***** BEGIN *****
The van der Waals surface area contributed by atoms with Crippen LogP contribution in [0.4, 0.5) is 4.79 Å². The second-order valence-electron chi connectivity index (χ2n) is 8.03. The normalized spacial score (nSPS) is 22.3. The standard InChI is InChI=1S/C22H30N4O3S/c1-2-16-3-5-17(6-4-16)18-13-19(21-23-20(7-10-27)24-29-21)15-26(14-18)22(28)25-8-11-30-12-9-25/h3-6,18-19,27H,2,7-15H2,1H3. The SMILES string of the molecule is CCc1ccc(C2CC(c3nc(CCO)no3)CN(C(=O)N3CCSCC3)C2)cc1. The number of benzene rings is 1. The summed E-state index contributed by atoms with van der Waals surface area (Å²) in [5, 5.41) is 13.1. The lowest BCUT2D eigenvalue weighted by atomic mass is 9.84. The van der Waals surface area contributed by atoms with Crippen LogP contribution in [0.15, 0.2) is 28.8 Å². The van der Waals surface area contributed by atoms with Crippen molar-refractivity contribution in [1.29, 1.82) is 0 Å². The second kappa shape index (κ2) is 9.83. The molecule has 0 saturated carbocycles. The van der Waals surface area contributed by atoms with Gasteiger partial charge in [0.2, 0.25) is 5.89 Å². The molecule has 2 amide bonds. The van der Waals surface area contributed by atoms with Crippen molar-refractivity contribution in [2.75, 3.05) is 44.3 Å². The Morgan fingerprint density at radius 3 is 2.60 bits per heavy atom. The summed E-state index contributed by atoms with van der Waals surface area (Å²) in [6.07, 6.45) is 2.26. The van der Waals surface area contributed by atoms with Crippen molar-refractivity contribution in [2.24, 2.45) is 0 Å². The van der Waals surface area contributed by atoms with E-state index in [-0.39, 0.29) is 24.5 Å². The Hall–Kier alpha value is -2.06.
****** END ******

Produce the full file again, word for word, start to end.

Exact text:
The van der Waals surface area contributed by atoms with Crippen LogP contribution in [0.4, 0.5) is 4.79 Å². The second-order valence-electron chi connectivity index (χ2n) is 8.03. The normalized spacial score (nSPS) is 22.3. The standard InChI is InChI=1S/C22H30N4O3S/c1-2-16-3-5-17(6-4-16)18-13-19(21-23-20(7-10-27)24-29-21)15-26(14-18)22(28)25-8-11-30-12-9-25/h3-6,18-19,27H,2,7-15H2,1H3. The SMILES string of the molecule is CCc1ccc(C2CC(c3nc(CCO)no3)CN(C(=O)N3CCSCC3)C2)cc1. The number of benzene rings is 1. The summed E-state index contributed by atoms with van der Waals surface area (Å²) in [5, 5.41) is 13.1. The lowest BCUT2D eigenvalue weighted by atomic mass is 9.84. The van der Waals surface area contributed by atoms with Crippen LogP contribution in [0.15, 0.2) is 28.8 Å². The van der Waals surface area contributed by atoms with Crippen molar-refractivity contribution in [1.29, 1.82) is 0 Å². The second kappa shape index (κ2) is 9.83. The molecule has 0 saturated carbocycles. The van der Waals surface area contributed by atoms with Gasteiger partial charge in [0.2, 0.25) is 5.89 Å². The molecule has 2 amide bonds. The van der Waals surface area contributed by atoms with Crippen molar-refractivity contribution in [2.75, 3.05) is 44.3 Å². The Morgan fingerprint density at radius 3 is 2.60 bits per heavy atom. The summed E-state index contributed by atoms with van der Waals surface area (Å²) in [6.07, 6.45) is 2.26. The van der Waals surface area contributed by atoms with Crippen molar-refractivity contribution in [2.24, 2.45) is 0 Å². The van der Waals surface area contributed by atoms with E-state index in [-0.39, 0.29) is 24.5 Å². The Hall–Kier alpha value is -2.06.